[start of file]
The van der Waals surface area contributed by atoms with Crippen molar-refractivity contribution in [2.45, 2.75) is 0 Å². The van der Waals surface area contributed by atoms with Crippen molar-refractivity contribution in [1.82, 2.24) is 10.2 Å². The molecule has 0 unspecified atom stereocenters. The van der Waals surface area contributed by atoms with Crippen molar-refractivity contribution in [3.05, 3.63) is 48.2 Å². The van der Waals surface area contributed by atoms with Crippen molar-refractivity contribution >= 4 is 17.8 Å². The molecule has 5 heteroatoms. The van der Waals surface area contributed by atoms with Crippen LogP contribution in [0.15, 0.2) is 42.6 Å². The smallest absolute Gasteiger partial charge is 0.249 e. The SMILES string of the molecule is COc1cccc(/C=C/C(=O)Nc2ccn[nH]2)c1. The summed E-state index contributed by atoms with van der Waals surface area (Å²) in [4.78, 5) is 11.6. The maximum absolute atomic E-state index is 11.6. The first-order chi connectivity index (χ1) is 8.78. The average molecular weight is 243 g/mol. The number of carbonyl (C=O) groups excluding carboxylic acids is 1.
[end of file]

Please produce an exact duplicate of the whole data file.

The van der Waals surface area contributed by atoms with Crippen molar-refractivity contribution in [2.45, 2.75) is 0 Å². The van der Waals surface area contributed by atoms with Crippen molar-refractivity contribution in [1.82, 2.24) is 10.2 Å². The molecule has 0 unspecified atom stereocenters. The van der Waals surface area contributed by atoms with Crippen molar-refractivity contribution in [3.05, 3.63) is 48.2 Å². The van der Waals surface area contributed by atoms with Crippen molar-refractivity contribution >= 4 is 17.8 Å². The molecule has 5 heteroatoms. The van der Waals surface area contributed by atoms with Crippen LogP contribution in [0.15, 0.2) is 42.6 Å². The smallest absolute Gasteiger partial charge is 0.249 e. The SMILES string of the molecule is COc1cccc(/C=C/C(=O)Nc2ccn[nH]2)c1. The summed E-state index contributed by atoms with van der Waals surface area (Å²) in [4.78, 5) is 11.6. The maximum absolute atomic E-state index is 11.6. The first-order chi connectivity index (χ1) is 8.78. The average molecular weight is 243 g/mol. The number of carbonyl (C=O) groups excluding carboxylic acids is 1.